Researcher: Elizabeth MarshTufts University Mentor: E.N. Naumova; University of Diponegro Mentor: M. Helmi, R. Murwani, B. Warsito,

Coastal Resilience and Vulnerability Risk Mapping for Foodborne Illnesses

Tropical coastal cities are susceptible to extreme seasonal flooding conditions that promote flood pulse dynamics, or the periodic flooding, pooling, receding, and drying of coastal landscapes. These seasonal processes push urban infrastructure and water distribution systems beyond manageable limits and increase susceptibility to food and waterborne illness. The coastal city of Semarang, Indonesia has well documented incidence of food and waterborne disease as a result of seasonal flooding, extreme weather, and limited water management capacity. The synchronization of these climatic events can amplify or dampen disease incidence due to pronounced flooding conditions. Evaluating climatic effects on land use and sedimentation patterns can help determine the risk for and effect of flooding conditions on food and waterborne infection incidence. This project aims to: (a) define agricultural and aquacultural land use areas using spectral curves of remote sensing imagery; (b) describe the seasonal transition of land use types between wet and dry seasons; and (c) explore possible mechanisms linking seasonal land use changes to food/waterborne infection risks.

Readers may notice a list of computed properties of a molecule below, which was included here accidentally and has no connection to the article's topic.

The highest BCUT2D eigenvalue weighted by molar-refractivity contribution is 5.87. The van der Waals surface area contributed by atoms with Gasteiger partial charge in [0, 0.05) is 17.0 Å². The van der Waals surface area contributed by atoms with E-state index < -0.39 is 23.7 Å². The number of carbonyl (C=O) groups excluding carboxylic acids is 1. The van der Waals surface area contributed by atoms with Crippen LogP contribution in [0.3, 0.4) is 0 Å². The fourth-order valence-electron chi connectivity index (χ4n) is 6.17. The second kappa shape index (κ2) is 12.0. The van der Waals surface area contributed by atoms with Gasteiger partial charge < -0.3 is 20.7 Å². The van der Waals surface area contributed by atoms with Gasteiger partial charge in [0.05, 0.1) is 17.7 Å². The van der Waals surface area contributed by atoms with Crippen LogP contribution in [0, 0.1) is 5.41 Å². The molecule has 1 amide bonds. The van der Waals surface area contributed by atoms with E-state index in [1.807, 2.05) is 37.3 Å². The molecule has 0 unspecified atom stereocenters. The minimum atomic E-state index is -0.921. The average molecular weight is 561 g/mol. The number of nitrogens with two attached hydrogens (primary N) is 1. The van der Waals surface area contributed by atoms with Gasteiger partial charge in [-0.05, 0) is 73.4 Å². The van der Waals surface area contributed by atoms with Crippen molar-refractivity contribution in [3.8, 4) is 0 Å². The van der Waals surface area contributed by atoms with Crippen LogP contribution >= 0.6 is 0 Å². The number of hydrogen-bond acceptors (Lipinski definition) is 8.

Researcher: Ryan SimpsonTufts University Mentor: E.N. Naumova; University of Diponegro Mentor: R. Murwani, D. Nur Afifah

Breastfeeding Behaviors and Maternal Weight Status in Indonesia

It is estimated that by 2030, chronic diseases will overtake infectious diseases as the leading cause of death in low and middle income countries. Indonesia, like other low and middle income countries (LMIC), is experiencing a double burden of diseases—diet related chronic diseases coexist side by side with infectious diseases. WHO Global Action Plan against NCDs encourages multi-sectoral actions that combine prevention strategies targeting both malnutrition and chronic diseases. Evidence shows that breastfeeding is protective not only of the child but the mother as well. However, while many of the studies have focused on the benefits for the child, relatively fewer studies have sought to elucidate the relationship between maternal breastfeeding behavior and maternal health outcomes. This project aims to assess if maternal practice of breastfeeding will significantly predict mother’s weight status and whether breastfeeding practices are associated with obesity-related risk factors such as hypertension and type 2 diabetes.